Tuesday, August 18, 2015

A Principled Life of Language

Hunger of Memory: The Education of Richard RodriguezHunger of Memory: The Education of Richard Rodriguez 
by Richard Rodriguez

“The boy who first entered a classroom barely able to speak English, twenty years later concluded his studies in the stately quiet of the reading room in the British Museum. Thus with one sentence I can summarize my academic career. It will be harder to summarize what sort of life connects the boy to the man.”  ― Richard Rodriguez, Hunger of Memory

Richard Rodriguez is a man whose education bifurcated his life into a private life and a public life. In the public sphere he was driven to obtain an education that has led him to become one of the most interesting essayists of our time. His description of his inner life, especially his reading life is one of many exceptional aspects of this book. His liberation from the private sphere into the public, where he has become a literary light for others, was made possible in part by this reading life; a life driven by a compulsion to become part of the "public sphere" that was centered in the culture apart from his family. This was a part of his life that I personally identified with and believe that many individuals who love the reading life will also.

In this memoir he explores his own coming-of-age in an America that challenged him to understand what it is to be a Mexican American and what it is to be a Catholic in America. At the heart of the memoir is Rodríguez’s recognition that his is a position of alienation, a position that he accepts with resignation and regret. As the title of this collection of autobiographical pieces suggests, he remembers his early childhood with nostalgia, while acknowledging that his coming-of-age has resulted in his displacement from that simple, secure life.

Another center for his autobiography is language and the importance of it in his life. He did not speak English until he started to go to school and even then it was difficult for him to learn the language for it was not spoken at home. One exciting moment in his education occurred when three nuns from his grade school visited his home and encouraged his parents to support their children's English language skills. Although they were indifferent speakers of English, his parents from that point forward asked their children, Richard and his brother and sisters, to speak English each evening. Richard, through this practice and his own diligence in reading and writing, would go on to major in English in college eventually doing postgraduate work in Renaissance Studies.

He shares the hard work that all this entailed and his critical reaction to the growth of bi-lingual education. His courage in developing and maintaining an independent voice for his beliefs in this regard also help to make his story unique. In his view bilingual education prevents children from learning the public language that will be their passport to success in the public world, and he uses his own experience—being a bilingual child who was educated without bilingual education as it was introduced into the American school system in the 1960’s—as an example.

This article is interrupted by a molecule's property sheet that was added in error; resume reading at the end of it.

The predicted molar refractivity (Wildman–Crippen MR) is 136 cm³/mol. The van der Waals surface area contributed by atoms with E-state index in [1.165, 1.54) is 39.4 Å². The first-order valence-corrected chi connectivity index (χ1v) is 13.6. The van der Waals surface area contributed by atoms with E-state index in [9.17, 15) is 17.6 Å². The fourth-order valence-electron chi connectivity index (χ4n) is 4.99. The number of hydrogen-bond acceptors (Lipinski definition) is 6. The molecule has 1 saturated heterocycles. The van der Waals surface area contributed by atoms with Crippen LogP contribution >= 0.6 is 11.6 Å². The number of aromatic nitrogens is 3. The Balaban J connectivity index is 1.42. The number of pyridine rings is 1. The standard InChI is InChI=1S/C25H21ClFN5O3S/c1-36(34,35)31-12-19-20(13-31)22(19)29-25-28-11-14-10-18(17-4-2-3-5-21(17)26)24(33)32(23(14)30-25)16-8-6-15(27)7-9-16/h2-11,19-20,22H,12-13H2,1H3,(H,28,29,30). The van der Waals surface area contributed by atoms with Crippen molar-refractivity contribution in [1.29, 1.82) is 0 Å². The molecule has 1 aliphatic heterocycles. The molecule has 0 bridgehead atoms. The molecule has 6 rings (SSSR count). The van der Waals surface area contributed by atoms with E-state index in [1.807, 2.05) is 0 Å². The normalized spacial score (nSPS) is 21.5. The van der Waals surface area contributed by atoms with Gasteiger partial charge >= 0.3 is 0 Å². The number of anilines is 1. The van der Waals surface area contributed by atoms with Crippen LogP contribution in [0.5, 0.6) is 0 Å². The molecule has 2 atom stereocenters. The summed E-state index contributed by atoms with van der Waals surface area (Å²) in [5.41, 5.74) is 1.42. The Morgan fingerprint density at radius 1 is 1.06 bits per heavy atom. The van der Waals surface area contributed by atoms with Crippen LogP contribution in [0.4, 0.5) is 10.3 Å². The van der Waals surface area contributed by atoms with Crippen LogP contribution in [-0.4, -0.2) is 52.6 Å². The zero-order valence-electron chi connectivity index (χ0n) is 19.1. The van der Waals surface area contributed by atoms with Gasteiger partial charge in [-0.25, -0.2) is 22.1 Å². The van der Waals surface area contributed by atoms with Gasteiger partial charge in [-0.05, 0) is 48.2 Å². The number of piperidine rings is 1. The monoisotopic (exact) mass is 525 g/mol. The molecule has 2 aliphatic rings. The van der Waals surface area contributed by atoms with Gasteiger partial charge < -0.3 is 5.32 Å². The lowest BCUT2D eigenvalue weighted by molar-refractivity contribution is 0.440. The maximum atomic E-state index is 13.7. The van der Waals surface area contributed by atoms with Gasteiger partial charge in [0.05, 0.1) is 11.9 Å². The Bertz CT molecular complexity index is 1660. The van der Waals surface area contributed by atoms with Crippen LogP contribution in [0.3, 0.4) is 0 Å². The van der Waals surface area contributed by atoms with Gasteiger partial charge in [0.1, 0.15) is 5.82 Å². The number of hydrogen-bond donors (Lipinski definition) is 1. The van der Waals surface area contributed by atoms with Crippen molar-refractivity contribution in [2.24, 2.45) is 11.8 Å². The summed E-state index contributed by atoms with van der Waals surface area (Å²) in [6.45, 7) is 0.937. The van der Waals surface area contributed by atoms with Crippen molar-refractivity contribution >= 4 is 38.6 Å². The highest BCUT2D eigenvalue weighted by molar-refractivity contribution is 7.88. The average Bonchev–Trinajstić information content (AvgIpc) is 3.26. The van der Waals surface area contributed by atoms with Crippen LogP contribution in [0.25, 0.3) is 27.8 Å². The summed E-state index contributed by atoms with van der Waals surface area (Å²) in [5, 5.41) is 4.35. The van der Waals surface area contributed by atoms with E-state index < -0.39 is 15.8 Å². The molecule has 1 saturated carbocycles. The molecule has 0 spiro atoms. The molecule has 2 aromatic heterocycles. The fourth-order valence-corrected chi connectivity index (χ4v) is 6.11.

Rodríguez offers himself as another example in criticizing affirmative action programs. Turning down offers to teach at various post secondary educational institutions that he believed wanted to hire him simply because he was Latino, Rodríguez began what has been his persistent criticism of affirmative action policies in America. His uncompromising position in this matter led him to leave academia and pursue his writing skills as a journalist and essayist.  His devotion to education in language and life helped him develop the voice that he shares in his journalistic and readable prose style.

I first encountered his voice while watching the News Hour on PBS where he was an essayist for many years. The style he demonstrated there is present on every page of his autobiography. I would highly recommend this for anyone interested in the development of a humane intellectual.


View all my reviews

4 comments:

Brian Joseph said...

Rodriguez sounds like an intriguing character who is well worth reading. It sounds like he exhibits an enthusiasm for learning and for education. I rend to be drawn to such thinkers.

James said...

Brian,
Thanks for your observation. I share your interest in reading about learning and education. Rodriguez's memoir is inspirational.

Parrish Lantern said...


From what you've written he reminds me of Alberto Manguel, that love of Logos & the need to communicate it.

James said...

Gary,
Thanks for your comment. You've made an interesting connection as there certainly are similarities.